Could you please also go a little into French home dining habits, when you get a chance?  I'm curious if the difference between home dining and restaurant dining varies widely (i.e., number and order of courses).  I notice you shop frequently at the market.  Do you do this day to day or every few days?

A pity that such a thing isn't widely practiced here in the U.S.

Soba

Maybe I shouldn't answer this. I hope this isn't stepping on Lucy's toes. I'm certain she will have more thoughtful words on this, accompanied by her wonderful photographs.

Anyway we always do courses at home. Usually salad, sometimes soup, then the main course, cheese course, dessert, coffee. Bread and wine on the table almost at all times. I've noticed with the French that eating in courses is almost habitual, even when they eat other cuisines.

When we have friends over the same thing. But as Lucy mentioned there will be things to nibble on and aperitifs before sitting down at the table.

Shopping almost daily for a few things is very common. Frigos are very small in France and it is also very convenient to purchase certain items daily.

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Aperetif:

gallery_15176_977_41965.jpg

This is just a wee thimble full of Poire William (which is an eau de vie which must be handled carefully) with apple juice.

The cheese is what we would all eat if we could wipe an abomination called "Apericubes" off the French radar. These are little farm chevres produced by P'tit Montmenot, in Ancy. They are delicious and are sold in little packets at the fromagere.

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Soup: Stunted Root and Dandelion Soup with Bacon (this can serve 2 as a first course)

gallery_15176_977_26505.jpg

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1 scragally bunch of dandilions about 100 or 150 grams

50-60 grams of smoked left over end of bacon, less if necessary

A bunch of small roots: they need to be the garden variety and so small you think their growth is stunted.

gallery_15176_977_17390.jpg

one small potato, large mouse size

one miniscule celery root

one turnip small mouse size

bulbs:

an itty bitty onion or shallot

a clove of garlic

some ickly thyme and a bay leaf

1 cup fond de vollaille

1 rounded tsp. of leftover duck fat from last weeks confit

No salt in the soup if your bacon is salty

Pepper as needed

a small grate of nutmeg for the greens

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Wash your greens thoroughly. Cut the roots and bulbs into pieces, and the bacon end. Melt 1/2 t. duck fat at the bottom of a 1.5 litre sauce pan. Add the roots and bulbs. No need to saute, just add the stock to cover immediately. If they aren't completely covered with fluid, add water to cover. Put your bay leaf and thyme on top. Bring to boil and immediately lower heat to a very slow simmer. Set the timer for 15 minutes.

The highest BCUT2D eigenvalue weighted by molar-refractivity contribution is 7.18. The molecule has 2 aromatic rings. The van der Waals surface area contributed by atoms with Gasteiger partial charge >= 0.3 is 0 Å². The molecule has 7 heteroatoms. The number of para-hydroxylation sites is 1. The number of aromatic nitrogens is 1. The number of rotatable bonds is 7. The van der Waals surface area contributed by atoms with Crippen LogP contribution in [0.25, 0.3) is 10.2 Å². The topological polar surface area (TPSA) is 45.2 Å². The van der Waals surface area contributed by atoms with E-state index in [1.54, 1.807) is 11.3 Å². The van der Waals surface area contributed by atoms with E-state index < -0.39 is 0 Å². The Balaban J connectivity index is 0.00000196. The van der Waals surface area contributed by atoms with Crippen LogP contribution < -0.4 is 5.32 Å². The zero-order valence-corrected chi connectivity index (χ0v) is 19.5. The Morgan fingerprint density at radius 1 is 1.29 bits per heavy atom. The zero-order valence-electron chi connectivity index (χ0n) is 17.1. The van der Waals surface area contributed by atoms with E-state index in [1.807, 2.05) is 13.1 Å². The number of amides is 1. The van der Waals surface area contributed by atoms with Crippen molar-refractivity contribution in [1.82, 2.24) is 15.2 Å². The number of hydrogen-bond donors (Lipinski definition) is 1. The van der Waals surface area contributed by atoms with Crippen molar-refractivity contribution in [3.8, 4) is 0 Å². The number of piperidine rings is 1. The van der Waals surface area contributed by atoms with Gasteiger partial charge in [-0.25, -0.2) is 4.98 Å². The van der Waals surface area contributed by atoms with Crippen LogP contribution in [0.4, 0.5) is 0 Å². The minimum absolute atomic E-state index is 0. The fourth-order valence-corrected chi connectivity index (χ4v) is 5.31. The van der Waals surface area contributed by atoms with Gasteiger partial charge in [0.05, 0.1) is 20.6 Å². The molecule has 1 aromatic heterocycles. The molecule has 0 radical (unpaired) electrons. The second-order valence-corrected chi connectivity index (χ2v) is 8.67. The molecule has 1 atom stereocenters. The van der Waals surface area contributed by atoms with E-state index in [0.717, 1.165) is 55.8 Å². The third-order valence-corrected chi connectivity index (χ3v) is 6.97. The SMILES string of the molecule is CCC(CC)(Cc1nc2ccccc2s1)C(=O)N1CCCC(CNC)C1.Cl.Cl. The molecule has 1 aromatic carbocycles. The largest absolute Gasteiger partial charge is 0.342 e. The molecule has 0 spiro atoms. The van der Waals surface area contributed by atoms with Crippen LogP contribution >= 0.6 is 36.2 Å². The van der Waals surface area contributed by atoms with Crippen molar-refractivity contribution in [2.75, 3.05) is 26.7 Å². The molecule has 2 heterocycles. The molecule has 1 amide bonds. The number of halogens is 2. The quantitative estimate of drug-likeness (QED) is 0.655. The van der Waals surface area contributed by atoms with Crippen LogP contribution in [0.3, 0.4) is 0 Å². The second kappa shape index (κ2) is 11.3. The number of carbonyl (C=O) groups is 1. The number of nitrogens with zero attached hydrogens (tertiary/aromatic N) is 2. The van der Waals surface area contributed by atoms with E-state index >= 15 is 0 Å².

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When you've got 5 minutes left, take your washed and dried dandelion. Melt the remaining 1/2 t. duck fat over high heat. Add the greens and toss until slightly wilted and they begin to give off fluid. Sprinkle and toss with the nutmeg and a light sprinkling of salt (really not much at all). Pull aside some greens for a garnish.

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Put the soup mixture including the meat and the dandelion in the blender or use an immersion blender if you're rich to puree until the greens and meat are floating like large specks in the slightly translucent soup.

Taste it, if it doesn't need anything, serve it up in a bowl and garnish with your reserved dandelion.

gallery_15176_977_26505.jpg

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Such beautiful produce!

I'm unfamiliar with salsify. Is there anything else its taste or texture compares to? Is it a starchy root? Is it crunchy and watery like jicama?


Edited by Pan (log)

Michael aka "Pan

 

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Usually salad, sometimes soup, then the main course, cheese course, dessert, coffee. Bread and wine on the table almost at all times. I've noticed with the French that eating in courses is almost habitual, even when they eat other cuisines.

This is very true. But at my house, we eat the salad after the main dish and before the cheese. And it's always a simple salad.

If I'm going to do a salad that's special with meat and other things in it American Style, I'll generally serve it as an entree, i.e. appetizer in English.

If the salad is just your everyday salad that comes with dinner, it's served at the end of the meal. :smile:

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Lucy, this is stunning, beautiful work -- and the first installment, which I saw today for the first time, is the same. Thanks so much for it. You are transporting those of us who pine for cool spring days in France (we were in Paris two Aprils ago for a week... sigh...).

As for a baby food blog, Soba, I could do one here with Bebe (five days old) and Andrea, but there's not too much variation on the breast milk theme -- yet!

Chris


Chris Amirault